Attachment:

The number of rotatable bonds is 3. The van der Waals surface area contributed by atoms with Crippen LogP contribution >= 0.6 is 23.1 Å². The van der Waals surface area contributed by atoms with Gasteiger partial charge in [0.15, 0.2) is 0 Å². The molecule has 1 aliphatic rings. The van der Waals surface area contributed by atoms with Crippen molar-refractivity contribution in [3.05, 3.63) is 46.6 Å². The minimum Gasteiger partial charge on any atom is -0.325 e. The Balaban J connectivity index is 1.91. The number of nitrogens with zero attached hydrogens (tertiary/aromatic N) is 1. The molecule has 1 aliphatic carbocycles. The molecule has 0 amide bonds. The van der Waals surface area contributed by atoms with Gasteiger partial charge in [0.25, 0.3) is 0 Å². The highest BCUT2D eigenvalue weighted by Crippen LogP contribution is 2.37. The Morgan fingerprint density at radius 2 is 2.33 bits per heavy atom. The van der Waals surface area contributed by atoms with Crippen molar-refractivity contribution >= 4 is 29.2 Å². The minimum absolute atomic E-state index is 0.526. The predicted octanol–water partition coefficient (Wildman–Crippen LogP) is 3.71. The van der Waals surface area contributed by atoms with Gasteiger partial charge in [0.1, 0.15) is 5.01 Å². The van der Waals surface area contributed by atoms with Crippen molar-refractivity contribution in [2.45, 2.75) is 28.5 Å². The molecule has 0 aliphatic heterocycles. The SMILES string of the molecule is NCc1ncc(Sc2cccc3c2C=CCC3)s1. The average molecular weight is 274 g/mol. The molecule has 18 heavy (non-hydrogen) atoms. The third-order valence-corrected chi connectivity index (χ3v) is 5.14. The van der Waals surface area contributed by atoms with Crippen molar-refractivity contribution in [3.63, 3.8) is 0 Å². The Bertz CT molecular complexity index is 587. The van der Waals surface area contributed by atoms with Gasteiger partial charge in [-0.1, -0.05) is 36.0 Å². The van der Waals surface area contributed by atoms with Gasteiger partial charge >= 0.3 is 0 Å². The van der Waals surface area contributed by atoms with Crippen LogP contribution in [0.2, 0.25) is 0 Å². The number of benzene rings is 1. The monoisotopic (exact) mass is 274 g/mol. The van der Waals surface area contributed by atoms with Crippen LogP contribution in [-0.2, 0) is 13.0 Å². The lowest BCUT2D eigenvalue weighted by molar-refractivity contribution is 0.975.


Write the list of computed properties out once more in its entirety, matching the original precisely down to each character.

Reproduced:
The number of rotatable bonds is 3. The van der Waals surface area contributed by atoms with Crippen LogP contribution >= 0.6 is 23.1 Å². The van der Waals surface area contributed by atoms with Gasteiger partial charge in [0.15, 0.2) is 0 Å². The molecule has 1 aliphatic rings. The van der Waals surface area contributed by atoms with Crippen molar-refractivity contribution in [3.05, 3.63) is 46.6 Å². The minimum Gasteiger partial charge on any atom is -0.325 e. The Balaban J connectivity index is 1.91. The number of nitrogens with zero attached hydrogens (tertiary/aromatic N) is 1. The molecule has 1 aliphatic carbocycles. The molecule has 0 amide bonds. The van der Waals surface area contributed by atoms with Gasteiger partial charge in [0.25, 0.3) is 0 Å². The highest BCUT2D eigenvalue weighted by Crippen LogP contribution is 2.37. The Morgan fingerprint density at radius 2 is 2.33 bits per heavy atom. The van der Waals surface area contributed by atoms with Crippen molar-refractivity contribution >= 4 is 29.2 Å². The minimum absolute atomic E-state index is 0.526. The predicted octanol–water partition coefficient (Wildman–Crippen LogP) is 3.71. The van der Waals surface area contributed by atoms with Gasteiger partial charge in [0.1, 0.15) is 5.01 Å². The van der Waals surface area contributed by atoms with Crippen molar-refractivity contribution in [2.45, 2.75) is 28.5 Å². The molecule has 0 aliphatic heterocycles. The SMILES string of the molecule is NCc1ncc(Sc2cccc3c2C=CCC3)s1. The average molecular weight is 274 g/mol. The molecule has 18 heavy (non-hydrogen) atoms. The third-order valence-corrected chi connectivity index (χ3v) is 5.14. The van der Waals surface area contributed by atoms with Crippen molar-refractivity contribution in [3.63, 3.8) is 0 Å². The Bertz CT molecular complexity index is 587. The van der Waals surface area contributed by atoms with Gasteiger partial charge in [-0.1, -0.05) is 36.0 Å². The van der Waals surface area contributed by atoms with Gasteiger partial charge >= 0.3 is 0 Å². The van der Waals surface area contributed by atoms with Crippen LogP contribution in [0.2, 0.25) is 0 Å². The number of benzene rings is 1. The monoisotopic (exact) mass is 274 g/mol. The van der Waals surface area contributed by atoms with Crippen LogP contribution in [-0.2, 0) is 13.0 Å². The lowest BCUT2D eigenvalue weighted by molar-refractivity contribution is 0.975.